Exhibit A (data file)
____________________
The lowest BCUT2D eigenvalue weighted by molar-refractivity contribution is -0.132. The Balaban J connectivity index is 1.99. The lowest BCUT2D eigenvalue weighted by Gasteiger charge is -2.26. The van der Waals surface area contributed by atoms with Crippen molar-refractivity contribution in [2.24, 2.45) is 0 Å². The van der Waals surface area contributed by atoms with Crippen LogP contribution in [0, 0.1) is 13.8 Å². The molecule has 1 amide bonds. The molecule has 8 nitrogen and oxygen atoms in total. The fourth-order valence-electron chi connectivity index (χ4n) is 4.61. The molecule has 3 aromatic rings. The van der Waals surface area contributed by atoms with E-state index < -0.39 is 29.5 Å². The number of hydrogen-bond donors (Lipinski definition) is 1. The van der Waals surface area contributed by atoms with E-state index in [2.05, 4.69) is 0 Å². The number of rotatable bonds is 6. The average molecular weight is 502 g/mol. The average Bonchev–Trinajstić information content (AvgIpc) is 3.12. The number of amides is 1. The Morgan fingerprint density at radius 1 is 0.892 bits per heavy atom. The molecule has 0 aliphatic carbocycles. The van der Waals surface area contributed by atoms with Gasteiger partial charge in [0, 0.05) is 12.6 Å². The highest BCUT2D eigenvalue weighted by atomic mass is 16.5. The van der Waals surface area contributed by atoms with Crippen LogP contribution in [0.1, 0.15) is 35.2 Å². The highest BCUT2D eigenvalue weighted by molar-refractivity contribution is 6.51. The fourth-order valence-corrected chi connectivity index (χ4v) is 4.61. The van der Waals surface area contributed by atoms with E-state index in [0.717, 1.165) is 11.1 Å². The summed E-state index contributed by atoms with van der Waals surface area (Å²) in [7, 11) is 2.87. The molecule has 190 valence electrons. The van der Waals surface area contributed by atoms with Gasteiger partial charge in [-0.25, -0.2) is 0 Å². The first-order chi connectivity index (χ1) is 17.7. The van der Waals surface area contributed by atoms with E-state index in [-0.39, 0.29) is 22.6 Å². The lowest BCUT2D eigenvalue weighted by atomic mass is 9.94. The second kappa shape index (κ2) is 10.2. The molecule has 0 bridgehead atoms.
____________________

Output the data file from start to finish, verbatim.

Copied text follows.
The lowest BCUT2D eigenvalue weighted by molar-refractivity contribution is -0.132. The Balaban J connectivity index is 1.99. The lowest BCUT2D eigenvalue weighted by Gasteiger charge is -2.26. The van der Waals surface area contributed by atoms with Crippen molar-refractivity contribution in [2.24, 2.45) is 0 Å². The van der Waals surface area contributed by atoms with Crippen LogP contribution in [0, 0.1) is 13.8 Å². The molecule has 1 amide bonds. The molecule has 8 nitrogen and oxygen atoms in total. The fourth-order valence-electron chi connectivity index (χ4n) is 4.61. The molecule has 3 aromatic rings. The van der Waals surface area contributed by atoms with E-state index < -0.39 is 29.5 Å². The number of hydrogen-bond donors (Lipinski definition) is 1. The van der Waals surface area contributed by atoms with E-state index in [2.05, 4.69) is 0 Å². The number of rotatable bonds is 6. The average molecular weight is 502 g/mol. The average Bonchev–Trinajstić information content (AvgIpc) is 3.12. The number of amides is 1. The Morgan fingerprint density at radius 1 is 0.892 bits per heavy atom. The molecule has 0 aliphatic carbocycles. The van der Waals surface area contributed by atoms with Gasteiger partial charge in [0, 0.05) is 12.6 Å². The highest BCUT2D eigenvalue weighted by atomic mass is 16.5. The van der Waals surface area contributed by atoms with Crippen LogP contribution in [0.1, 0.15) is 35.2 Å². The highest BCUT2D eigenvalue weighted by molar-refractivity contribution is 6.51. The fourth-order valence-corrected chi connectivity index (χ4v) is 4.61. The van der Waals surface area contributed by atoms with E-state index in [0.717, 1.165) is 11.1 Å². The summed E-state index contributed by atoms with van der Waals surface area (Å²) in [7, 11) is 2.87. The molecule has 190 valence electrons. The van der Waals surface area contributed by atoms with Gasteiger partial charge in [-0.25, -0.2) is 0 Å². The first-order chi connectivity index (χ1) is 17.7. The van der Waals surface area contributed by atoms with E-state index in [-0.39, 0.29) is 22.6 Å². The lowest BCUT2D eigenvalue weighted by atomic mass is 9.94. The second kappa shape index (κ2) is 10.2. The molecule has 0 bridgehead atoms.